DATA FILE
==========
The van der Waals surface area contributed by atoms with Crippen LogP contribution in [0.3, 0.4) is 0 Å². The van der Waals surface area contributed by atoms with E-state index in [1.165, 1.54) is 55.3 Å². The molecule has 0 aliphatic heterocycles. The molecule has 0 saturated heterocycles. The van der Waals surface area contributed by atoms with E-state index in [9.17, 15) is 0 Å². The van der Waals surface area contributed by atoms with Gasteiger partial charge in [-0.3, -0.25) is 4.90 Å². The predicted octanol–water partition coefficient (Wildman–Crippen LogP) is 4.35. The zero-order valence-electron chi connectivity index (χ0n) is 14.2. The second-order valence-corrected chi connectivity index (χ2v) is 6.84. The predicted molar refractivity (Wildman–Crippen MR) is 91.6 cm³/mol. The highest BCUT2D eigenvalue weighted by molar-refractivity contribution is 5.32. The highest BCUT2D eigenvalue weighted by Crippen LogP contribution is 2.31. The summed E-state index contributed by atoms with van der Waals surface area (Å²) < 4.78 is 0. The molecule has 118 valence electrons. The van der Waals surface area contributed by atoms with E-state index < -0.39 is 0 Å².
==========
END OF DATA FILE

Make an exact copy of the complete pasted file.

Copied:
The van der Waals surface area contributed by atoms with Crippen LogP contribution in [0.3, 0.4) is 0 Å². The van der Waals surface area contributed by atoms with E-state index in [1.165, 1.54) is 55.3 Å². The molecule has 0 aliphatic heterocycles. The molecule has 0 saturated heterocycles. The van der Waals surface area contributed by atoms with E-state index in [9.17, 15) is 0 Å². The van der Waals surface area contributed by atoms with Gasteiger partial charge in [-0.3, -0.25) is 4.90 Å². The predicted octanol–water partition coefficient (Wildman–Crippen LogP) is 4.35. The zero-order valence-electron chi connectivity index (χ0n) is 14.2. The second-order valence-corrected chi connectivity index (χ2v) is 6.84. The predicted molar refractivity (Wildman–Crippen MR) is 91.6 cm³/mol. The highest BCUT2D eigenvalue weighted by molar-refractivity contribution is 5.32. The highest BCUT2D eigenvalue weighted by Crippen LogP contribution is 2.31. The summed E-state index contributed by atoms with van der Waals surface area (Å²) < 4.78 is 0. The molecule has 118 valence electrons. The van der Waals surface area contributed by atoms with E-state index < -0.39 is 0 Å².